Leeds & West Yorkshire

Malik Iqbal murder: Family's call for justice one year on

Malik Iqbal
Image caption Malik Iqbal was killed when he returned to Pakistan to give evidence after being kidnapped

The family of a British man murdered in Pakistan a year ago have urged the government to put pressure on the Pakistani authorities to find his killers.

Malik Iqbal, 55, of Laisterdyke, Bradford, was shot in the head on 28 September 2012 at a house in Rawalpindi.

He had travelled there to give evidence against a gang accused of kidnapping him a year earlier.

Earlier this month, a coroner in Bradford recorded a verdict of unlawful killing but the inquest heard that nobody has yet been charged in connection with Mr Iqbal's death.

Mr Iqbal was accompanied by his nephew Zaffar Mehmood on his return to Pakistan.

'Blood everywhere'

Mr Mehmood, also from Bradford, says he is still traumatised by the events of the day exactly a year ago when his uncle was killed.

"He was shot from behind. There was blood everywhere. It was bad and I still get nightmares to this day," he said.

"All I want is for the British government and David Cameron to write to the Home Minister or Chief Minister or anyone in authority in Pakistan to ask them why this happened.

Image caption Mr Iqbal was shot at his relatives' house in Rawalpindi

"All the proof and the paperwork is there but why have the killers not been brought to justice? Someone out there knows what happened."

The Foreign Office said it continued to provide consular assistance to the family and was still in contact with the local authorities in Pakistan.

"We appreciate it remains a difficult time for Mr Iqbal's family as it comes up to the first anniversary of his death and our thoughts are with them at this time," a spokesperson added.

"While we cannot interfere in the judicial process of another country, and must respect their systems just as we expect them to respect the UK's laws and legal processes, we continue to raise our interest in this case with the Pakistani authorities."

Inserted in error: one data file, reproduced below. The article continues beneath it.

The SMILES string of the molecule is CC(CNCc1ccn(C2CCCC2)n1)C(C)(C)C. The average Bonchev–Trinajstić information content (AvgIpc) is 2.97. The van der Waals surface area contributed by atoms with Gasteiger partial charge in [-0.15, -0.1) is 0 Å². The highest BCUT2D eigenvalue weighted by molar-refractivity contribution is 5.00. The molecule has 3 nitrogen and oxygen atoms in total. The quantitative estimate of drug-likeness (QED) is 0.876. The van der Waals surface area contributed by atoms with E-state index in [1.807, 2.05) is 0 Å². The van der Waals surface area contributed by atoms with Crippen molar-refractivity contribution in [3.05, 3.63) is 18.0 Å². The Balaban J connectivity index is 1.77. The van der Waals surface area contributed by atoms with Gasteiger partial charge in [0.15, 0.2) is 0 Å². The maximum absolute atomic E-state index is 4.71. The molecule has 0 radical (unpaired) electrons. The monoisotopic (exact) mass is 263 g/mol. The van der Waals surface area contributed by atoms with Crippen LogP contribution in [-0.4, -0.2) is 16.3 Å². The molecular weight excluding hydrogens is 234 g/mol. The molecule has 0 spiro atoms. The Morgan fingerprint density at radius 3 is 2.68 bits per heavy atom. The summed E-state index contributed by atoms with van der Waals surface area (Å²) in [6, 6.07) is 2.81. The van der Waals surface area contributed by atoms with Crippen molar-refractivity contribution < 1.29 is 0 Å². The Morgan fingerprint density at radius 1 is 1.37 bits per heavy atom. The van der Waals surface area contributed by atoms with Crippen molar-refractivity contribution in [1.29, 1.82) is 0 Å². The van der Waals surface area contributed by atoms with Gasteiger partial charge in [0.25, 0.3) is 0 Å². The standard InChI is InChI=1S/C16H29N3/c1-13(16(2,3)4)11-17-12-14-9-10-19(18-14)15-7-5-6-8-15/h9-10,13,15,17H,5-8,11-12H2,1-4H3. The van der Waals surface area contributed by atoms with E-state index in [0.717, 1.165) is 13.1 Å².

'Extremely brave'

Mr Mehmood explained how he had "popped out" 20 minutes before the shooting, otherwise he would have been targeted as he was helping his uncle prepare for the kidnapping trial.

A year earlier, Mr Iqbal had been held captive for 20 days after being abducted during a family holiday in Pakistan. He was chained to a bed during his ordeal and fed only occasionally on tea and biscuits.

He was released after a ransom of £15,000 was paid to his captors, but Mr Iqbal was determined to bring the offenders to justice.

His decision to return to the country to give evidence was described as "extremely brave" by David Ward, Liberal Democrat MP for Bradford East.

"He knew the dangers he was facing but he was keen to bring the perpetrators of the crime to court to stop it happening to someone else," said Mr Ward.

Following the repatriation of his body, the inquest on 13 September also heard that West Yorkshire Police's offers of assistance to the Pakistani authorities had not been taken up.

Det Sgt Simon Leek, who is leading the inquiry for West Yorkshire Police, said the force had been given very little information from Pakistan.

Image caption Zaffar Mehmood said he still suffered nightmares about his uncle's killing

"[We] have offered assistance to the Pakistani authorities a number of times, which has not been taken up," he said. "The information we receive predominantly comes directly from the family."

Assistant Coroner Tim Ratcliffe said it was "disappointing" that police were not being given the information they wanted from Pakistan.

Every year hundreds of British nationals of Pakistani origin are targeted by criminals, including kidnappers, as they're often perceived as being wealthier than locals.

Government figures released in 2010 show 275,351 British nationals visited Pakistan. Of those, 245 required consular assistance. There were 27 deaths, four hospitalisations, and 28 arrests for a variety of offences.

Recently-established law firm Infinity Consultants in Bradford provide assistance to clients of Pakistani origin.

Their director, Nudrat Piracha, says Mr Iqbal's death could have been avoided as "he didn't have to go to Pakistan".

"An organisation like ours could have arranged his evidence through video conferencing facilities," he said.

"If it is dangerous we feel that we can help these people do things more safely."

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